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The Contemplacioun of Synnaris, by the Observant Franciscan William Touris, written c.1494 and evidently intended for King James IV of Scotland, is a significant and much copied work of Older Scots, although the earliest surviving witness is the English print by Wynkyn de Worde (1499).
The Contemplacioun was the very first work of Older Scots literature to be translated and to be printed. The poem’s seven sections comprise a course of meditations for Holy Week. Richard Fox, bishop of Durham, commissioned the English print, in which the stanzas were preceded by Latin sententiae, biblical, medieval and ancient. The work retained sufficient interest to re-emerge in separate versions in both Scotland (1568) and England (1578), drastically revised for Protestant readers.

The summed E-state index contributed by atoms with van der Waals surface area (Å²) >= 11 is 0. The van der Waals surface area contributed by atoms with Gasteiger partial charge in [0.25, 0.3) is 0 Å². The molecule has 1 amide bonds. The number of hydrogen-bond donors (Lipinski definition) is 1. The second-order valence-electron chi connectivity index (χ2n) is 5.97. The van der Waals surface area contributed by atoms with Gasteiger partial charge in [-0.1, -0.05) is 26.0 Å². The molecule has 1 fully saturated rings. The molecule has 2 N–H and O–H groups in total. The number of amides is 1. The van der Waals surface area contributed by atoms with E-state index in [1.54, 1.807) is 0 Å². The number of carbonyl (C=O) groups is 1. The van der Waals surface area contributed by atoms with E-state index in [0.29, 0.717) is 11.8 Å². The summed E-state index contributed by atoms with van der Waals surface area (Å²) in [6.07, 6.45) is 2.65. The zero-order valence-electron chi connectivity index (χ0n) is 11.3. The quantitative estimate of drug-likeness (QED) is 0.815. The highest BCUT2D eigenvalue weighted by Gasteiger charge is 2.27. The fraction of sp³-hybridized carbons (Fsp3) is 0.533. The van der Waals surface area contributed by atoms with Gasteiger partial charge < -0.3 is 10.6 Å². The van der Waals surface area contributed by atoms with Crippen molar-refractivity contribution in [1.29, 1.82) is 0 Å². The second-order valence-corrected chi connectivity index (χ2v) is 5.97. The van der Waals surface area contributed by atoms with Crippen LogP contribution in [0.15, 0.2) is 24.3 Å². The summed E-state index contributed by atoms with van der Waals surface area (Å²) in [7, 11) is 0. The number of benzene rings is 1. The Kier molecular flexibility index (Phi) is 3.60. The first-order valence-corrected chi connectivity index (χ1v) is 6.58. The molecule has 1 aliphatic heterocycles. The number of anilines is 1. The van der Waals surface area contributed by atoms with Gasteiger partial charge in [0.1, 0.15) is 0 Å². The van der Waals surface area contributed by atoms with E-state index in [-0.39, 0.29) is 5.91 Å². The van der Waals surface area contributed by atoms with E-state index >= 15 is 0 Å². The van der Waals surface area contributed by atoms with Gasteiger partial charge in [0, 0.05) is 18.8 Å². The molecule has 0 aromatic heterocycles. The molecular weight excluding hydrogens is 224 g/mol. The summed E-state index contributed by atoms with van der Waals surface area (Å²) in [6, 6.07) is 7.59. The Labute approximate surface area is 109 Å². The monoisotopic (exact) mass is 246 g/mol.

Phineas Fletcher’s epic allegorical poem The Purple Island (1633) combines anatomical and devotional perspectives on the self as the poet explores the relationship between body and soul. The titular island is figured as both body and as England, thus merging religious, corporeal, devotional, and geo-national narratives. The present critical edition offers the first fresh editorial approach to the poem in over a century and situates the poem in its historical and critical contexts. Although the poem has often been regarded as a bizarre and fragmented curiosity, Johnathan H. Pope compellingly argues in favour of a more unified reading and understanding of the text as a whole, offering a newly-annotated edition that illuminates the text for both the Fletcher specialist and newcomer alike.